Sharda Murray-Kieken

Although Sharda grew up on the prairies, after what feels like a lifetime of longing, she moved to Vancouver Island in 2016. It gives her great joy to be close to the sea and find inspiration from a deep respect for water and the ever-changing beauty of the surrounding nature.

I have always loved to create and applied my ideas to textiles in the early 1970’s from there it has been a journey of exploration. In the early 90’s I took a workshop in stained glass. Then I ventured into a small weekend course on ‘warm glass’ where I found my voice as an artist. Oddly enough the course was in Victoria, from that weekend I committed myself to expression through the technique of fused glass.

Sharda works with large sheets of coloured transparent and opaque glass. Using a variety of processes from cutting, crushing, blasting and painting to create shadow, hue and texture, these different elements are ultimately bonded together into a single item using the heat of fusing kilns. There are many other techniques applied after, during or before the piece reaches it’s final state. This technical side to glass fusing beckons me to be present during the process, a challenge that I enjoy immensely.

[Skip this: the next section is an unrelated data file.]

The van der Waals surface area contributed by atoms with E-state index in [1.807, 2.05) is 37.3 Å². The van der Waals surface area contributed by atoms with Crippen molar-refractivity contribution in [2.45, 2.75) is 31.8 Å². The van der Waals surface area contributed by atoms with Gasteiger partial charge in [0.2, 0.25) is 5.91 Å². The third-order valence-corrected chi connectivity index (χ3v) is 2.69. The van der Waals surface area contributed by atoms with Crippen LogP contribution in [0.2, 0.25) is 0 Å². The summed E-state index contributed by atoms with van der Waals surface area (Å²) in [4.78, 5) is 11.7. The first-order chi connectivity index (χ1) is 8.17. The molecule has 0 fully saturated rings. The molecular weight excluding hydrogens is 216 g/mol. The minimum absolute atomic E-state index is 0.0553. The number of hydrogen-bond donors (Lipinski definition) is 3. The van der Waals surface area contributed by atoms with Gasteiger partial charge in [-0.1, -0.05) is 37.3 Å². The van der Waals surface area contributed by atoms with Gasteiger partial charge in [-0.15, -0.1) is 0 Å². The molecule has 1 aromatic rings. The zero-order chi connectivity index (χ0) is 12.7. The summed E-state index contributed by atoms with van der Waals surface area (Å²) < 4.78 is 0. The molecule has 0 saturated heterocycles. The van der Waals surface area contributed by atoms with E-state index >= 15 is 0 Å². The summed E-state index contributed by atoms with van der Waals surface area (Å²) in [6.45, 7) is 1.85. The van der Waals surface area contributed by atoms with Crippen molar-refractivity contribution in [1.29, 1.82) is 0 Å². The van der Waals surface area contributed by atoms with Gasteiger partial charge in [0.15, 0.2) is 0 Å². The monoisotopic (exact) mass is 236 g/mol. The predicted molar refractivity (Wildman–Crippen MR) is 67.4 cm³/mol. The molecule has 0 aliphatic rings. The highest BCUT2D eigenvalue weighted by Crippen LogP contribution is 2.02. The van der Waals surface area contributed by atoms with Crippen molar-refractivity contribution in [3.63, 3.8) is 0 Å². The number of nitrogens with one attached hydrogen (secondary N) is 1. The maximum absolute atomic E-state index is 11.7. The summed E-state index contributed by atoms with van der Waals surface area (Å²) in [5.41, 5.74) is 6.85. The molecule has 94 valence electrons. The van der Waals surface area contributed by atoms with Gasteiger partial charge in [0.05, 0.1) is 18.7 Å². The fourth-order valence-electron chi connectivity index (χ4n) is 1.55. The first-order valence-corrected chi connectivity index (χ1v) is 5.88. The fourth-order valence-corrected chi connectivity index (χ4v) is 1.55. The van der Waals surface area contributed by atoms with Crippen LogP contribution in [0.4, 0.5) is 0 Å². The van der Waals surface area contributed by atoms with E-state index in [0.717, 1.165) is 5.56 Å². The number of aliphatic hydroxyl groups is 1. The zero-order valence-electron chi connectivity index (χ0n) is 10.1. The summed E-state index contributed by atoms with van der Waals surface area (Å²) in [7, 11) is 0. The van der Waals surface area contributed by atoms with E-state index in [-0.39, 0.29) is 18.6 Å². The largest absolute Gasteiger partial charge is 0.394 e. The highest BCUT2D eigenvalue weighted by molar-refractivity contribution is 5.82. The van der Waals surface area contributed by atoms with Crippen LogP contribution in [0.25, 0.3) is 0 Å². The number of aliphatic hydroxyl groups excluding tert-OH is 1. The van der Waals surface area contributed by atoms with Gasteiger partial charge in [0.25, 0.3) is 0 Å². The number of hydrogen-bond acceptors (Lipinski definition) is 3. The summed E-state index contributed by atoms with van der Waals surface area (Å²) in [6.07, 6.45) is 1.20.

I have been lucky to visit many countries in Europe and also India and New Zealand, drawing inspiration from the masters of many artistic styles.  I have studied with accomplished fused glass artists in the US and Canada.  But I must say that having a front row seat to witness Lino Tagliapietra  a Maestro in Italian glass blowing has been my biggest inspiration.  They say when he works: "The glass knows.”  What they mean is “the glass knows that it is Lino working today, and it will behave as it does only for him."

I begin each piece with a certain but very loose plan. I am often carried on a tide of energy that comes directly from the glass.  Although it doesn’t seem like it, glass in it’s brittle form is really a super cooled liquid and given the perfect circumstance of heat and time, it will transform into something quite unexpected, so I try not to over think each piece but allow it to show itself to me.

One of my favourite quotes is from Proust “The real voyage of discovery consists not in seeking new lands, but in seeing with new eyes”

Another thought from Tolstoy:  “Art is a communion among people, life is short...art is long”